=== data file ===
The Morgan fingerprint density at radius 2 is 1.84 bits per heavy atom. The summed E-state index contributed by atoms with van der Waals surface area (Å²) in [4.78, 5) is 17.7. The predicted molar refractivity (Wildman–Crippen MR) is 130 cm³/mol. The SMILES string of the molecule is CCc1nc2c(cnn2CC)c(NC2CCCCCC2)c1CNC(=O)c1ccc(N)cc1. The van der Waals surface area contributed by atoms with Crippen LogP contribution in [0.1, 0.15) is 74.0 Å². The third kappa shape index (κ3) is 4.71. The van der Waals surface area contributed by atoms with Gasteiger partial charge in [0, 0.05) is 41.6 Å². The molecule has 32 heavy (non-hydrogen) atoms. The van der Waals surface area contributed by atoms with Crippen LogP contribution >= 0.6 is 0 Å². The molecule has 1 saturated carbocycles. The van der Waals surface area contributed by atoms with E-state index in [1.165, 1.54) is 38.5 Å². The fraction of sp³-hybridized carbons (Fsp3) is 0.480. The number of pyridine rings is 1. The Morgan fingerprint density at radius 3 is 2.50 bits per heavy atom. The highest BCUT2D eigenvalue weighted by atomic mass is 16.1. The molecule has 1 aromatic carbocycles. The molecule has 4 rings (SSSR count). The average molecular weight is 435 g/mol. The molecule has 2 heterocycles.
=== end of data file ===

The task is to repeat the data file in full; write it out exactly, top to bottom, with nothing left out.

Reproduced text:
The Morgan fingerprint density at radius 2 is 1.84 bits per heavy atom. The summed E-state index contributed by atoms with van der Waals surface area (Å²) in [4.78, 5) is 17.7. The predicted molar refractivity (Wildman–Crippen MR) is 130 cm³/mol. The SMILES string of the molecule is CCc1nc2c(cnn2CC)c(NC2CCCCCC2)c1CNC(=O)c1ccc(N)cc1. The van der Waals surface area contributed by atoms with Crippen LogP contribution in [0.1, 0.15) is 74.0 Å². The third kappa shape index (κ3) is 4.71. The van der Waals surface area contributed by atoms with Gasteiger partial charge in [0, 0.05) is 41.6 Å². The molecule has 32 heavy (non-hydrogen) atoms. The van der Waals surface area contributed by atoms with Crippen LogP contribution >= 0.6 is 0 Å². The molecule has 1 saturated carbocycles. The van der Waals surface area contributed by atoms with E-state index in [1.165, 1.54) is 38.5 Å². The fraction of sp³-hybridized carbons (Fsp3) is 0.480. The number of pyridine rings is 1. The Morgan fingerprint density at radius 3 is 2.50 bits per heavy atom. The highest BCUT2D eigenvalue weighted by atomic mass is 16.1. The molecule has 1 aromatic carbocycles. The molecule has 4 rings (SSSR count). The average molecular weight is 435 g/mol. The molecule has 2 heterocycles.